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Palmdale Council Votes to Explore Housing Deal With Santa Monica
By Jorge Casuso
Editor's note: This article was updated at 8:15 p.m. Tuesday to include a statement from the City of Santa Monica.
February 21, 2023 -- (UPDATED) A skeptical Palmdale City Council last week voted to continue conversations with Santa Monica City officials to build State-mandated housing in the inland city in exchange for cash.
The "new business" item on the agenda called for exploring a "possible partnership" between the "land poor" beach city and "land rich" Palmdale, said City Manager Ronda Perez.
The proposal is "very much in its infancy stage" and involves the "potential transfer of some housing units in exchange for money," Perez added.
The proposal -- which would require legislative action -- would transfer some of the 8,895 new units, 69 percent of them affordable, Santa Monica must plan to build to comply with its State mandate.
Palmdale, where land is far cheaper and more plentiful, must plan to add 6,640 units over the next eight years to meet its State quota.
The information item was adamantly opposed by Mayor Laura Bettencourt, who feared it would bring Santa Monica's urban problems to the Antelope Valley city of some 170,000.
“I am wholeheartedly, 100 percent against this, and I would probably fight this with every breath in my body,” Bettencourt said. "It's a terrible proposal.
"They're offering 100 million dollars for us to put housing units in the City of Palmdale," she said. "That doesn't build the housing they're talking about."
If such a plan were approved, Palmdale would "endure an eternity of traffic, congestion, air quality issues, lack of jobs and more people on the 14 Freeway," the mayor said.
"This flies in the face of what we're trying to do to improve our community."
Ciy Manager Perez stressed that the conversation with Santa Monica officials is in its preliminary stage and no details or numbers have been discussed.
But she also informed the Council that Palmdale's new Assemblymember Juan Cabrillo supports such a transfer and was paving the way at the legislative level.
"This would require the legislature to allow it," Perez said. "I believe our Assemblymember would be interested in authoring or carrying some legislation to this effect."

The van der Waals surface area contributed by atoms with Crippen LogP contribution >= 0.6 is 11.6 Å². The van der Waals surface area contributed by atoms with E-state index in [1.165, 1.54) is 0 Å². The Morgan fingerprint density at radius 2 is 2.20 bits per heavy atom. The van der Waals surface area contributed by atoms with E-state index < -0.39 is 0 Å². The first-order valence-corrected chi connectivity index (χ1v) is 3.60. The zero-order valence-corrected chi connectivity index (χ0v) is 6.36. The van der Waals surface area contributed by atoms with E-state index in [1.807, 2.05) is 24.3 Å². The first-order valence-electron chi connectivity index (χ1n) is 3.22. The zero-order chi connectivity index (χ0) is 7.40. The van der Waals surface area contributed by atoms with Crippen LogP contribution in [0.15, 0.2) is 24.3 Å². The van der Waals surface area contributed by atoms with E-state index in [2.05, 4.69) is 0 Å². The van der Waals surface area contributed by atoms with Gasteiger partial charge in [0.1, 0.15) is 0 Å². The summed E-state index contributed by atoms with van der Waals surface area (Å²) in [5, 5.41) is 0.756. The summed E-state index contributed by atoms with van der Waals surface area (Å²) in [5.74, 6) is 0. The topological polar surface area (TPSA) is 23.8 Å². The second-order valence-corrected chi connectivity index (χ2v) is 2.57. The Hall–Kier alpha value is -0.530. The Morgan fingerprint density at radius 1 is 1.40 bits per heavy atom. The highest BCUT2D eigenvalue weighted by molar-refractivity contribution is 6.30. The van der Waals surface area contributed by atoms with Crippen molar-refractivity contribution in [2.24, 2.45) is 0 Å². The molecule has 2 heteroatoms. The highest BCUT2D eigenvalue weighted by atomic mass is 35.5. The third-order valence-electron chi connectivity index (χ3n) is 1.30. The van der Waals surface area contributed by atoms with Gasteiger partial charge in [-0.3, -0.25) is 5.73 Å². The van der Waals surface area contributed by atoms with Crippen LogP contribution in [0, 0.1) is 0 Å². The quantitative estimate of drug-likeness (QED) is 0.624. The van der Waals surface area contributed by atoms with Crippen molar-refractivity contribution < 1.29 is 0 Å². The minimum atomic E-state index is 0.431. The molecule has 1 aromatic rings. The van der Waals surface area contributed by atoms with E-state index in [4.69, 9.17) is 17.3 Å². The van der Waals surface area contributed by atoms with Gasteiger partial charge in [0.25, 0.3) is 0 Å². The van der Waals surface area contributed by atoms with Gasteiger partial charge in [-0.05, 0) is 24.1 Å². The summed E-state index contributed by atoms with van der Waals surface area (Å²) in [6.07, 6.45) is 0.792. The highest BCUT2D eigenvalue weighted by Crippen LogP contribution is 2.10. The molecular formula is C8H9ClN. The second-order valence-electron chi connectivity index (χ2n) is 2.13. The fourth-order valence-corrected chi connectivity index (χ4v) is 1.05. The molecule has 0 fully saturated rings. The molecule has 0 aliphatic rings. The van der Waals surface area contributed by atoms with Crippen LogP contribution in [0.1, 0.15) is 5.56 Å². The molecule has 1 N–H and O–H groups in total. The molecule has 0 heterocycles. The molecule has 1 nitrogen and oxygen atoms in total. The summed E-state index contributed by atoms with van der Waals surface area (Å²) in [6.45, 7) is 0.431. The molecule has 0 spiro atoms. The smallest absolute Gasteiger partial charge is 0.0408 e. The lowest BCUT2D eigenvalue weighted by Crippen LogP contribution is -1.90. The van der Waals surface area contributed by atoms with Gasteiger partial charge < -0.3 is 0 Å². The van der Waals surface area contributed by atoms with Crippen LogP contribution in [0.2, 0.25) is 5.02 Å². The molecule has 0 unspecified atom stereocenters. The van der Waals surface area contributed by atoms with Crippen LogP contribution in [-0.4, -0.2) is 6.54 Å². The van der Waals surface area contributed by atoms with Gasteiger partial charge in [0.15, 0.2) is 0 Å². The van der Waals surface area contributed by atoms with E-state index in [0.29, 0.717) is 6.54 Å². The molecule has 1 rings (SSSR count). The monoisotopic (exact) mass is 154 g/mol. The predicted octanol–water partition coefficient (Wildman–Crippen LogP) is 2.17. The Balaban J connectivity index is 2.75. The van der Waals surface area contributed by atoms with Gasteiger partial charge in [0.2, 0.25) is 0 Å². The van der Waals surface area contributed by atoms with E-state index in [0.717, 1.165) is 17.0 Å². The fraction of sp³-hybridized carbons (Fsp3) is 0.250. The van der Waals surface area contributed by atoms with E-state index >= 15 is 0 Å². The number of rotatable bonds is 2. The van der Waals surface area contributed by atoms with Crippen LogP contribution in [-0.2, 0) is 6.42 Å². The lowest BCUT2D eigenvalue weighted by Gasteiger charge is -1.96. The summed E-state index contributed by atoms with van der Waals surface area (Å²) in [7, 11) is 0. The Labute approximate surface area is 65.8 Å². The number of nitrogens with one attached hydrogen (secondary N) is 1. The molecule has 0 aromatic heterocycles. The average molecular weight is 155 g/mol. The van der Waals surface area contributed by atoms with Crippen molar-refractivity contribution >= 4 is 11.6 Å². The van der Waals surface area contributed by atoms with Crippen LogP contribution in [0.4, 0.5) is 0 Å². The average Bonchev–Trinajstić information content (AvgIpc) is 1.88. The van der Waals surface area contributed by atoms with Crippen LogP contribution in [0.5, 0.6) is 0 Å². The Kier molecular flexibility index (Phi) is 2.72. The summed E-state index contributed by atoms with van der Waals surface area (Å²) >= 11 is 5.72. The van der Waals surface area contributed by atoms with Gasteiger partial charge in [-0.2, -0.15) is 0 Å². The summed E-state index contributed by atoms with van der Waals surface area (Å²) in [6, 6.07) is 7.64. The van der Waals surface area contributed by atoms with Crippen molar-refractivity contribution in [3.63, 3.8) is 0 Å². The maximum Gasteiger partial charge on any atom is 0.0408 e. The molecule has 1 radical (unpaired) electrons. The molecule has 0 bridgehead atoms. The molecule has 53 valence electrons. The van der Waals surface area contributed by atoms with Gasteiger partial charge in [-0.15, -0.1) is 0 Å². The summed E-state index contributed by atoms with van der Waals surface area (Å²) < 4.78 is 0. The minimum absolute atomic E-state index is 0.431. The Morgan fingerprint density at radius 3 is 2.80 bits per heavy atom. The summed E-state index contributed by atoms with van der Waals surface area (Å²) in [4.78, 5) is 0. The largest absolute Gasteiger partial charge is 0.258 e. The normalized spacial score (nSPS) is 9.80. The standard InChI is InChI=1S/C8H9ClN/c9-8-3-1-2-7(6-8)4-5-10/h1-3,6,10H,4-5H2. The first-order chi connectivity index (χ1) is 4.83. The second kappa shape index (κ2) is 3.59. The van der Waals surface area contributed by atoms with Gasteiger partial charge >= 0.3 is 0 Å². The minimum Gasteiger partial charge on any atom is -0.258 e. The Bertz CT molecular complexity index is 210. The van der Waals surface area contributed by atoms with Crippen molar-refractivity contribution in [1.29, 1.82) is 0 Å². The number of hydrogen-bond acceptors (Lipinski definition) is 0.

Mayor Bettencourt was angry she didn't learn about the "backroom deals" that had taken place with Santa Monica officials and demanded several times to know who had approached Palmdale.
"I'm wondering why this happened without the mayor being notified," Bettencourt said. "No one from Santa Monica has reached out to me personally as the mayor of this City.
"Who are we talking to in the City of Santa Monica? Give me a name."
There was no answer.
"I don't like backroom deals," Bettencourt added before casting the lone opposing vote. "Let me say this publicly. I do not like backroom deals."
Although skeptical, the Council voted 4 to 1 to continue conversations with Santa Monica, saying they would be interested in adding workforce housing and housing that serves as a pathway to home ownership.
"They're in desperate need," one Councilmember said. "If they're going to come up with lots of money, let's hear it."
The City of Santa Monica issued a statement Tuesday saying that local officials had met with officials from Palmdale at the request of the Palmdale City Manager "to discuss the two cities’ respective housing production obligations and resource needs."
"City of Santa Monica staff have had no further discussions with Palmdale officials since, and any further engagement would not be authorized without direction from the Santa Monica City Council," the statement said.
"The Santa Monica City Council has not discussed or provided any direction on this item."
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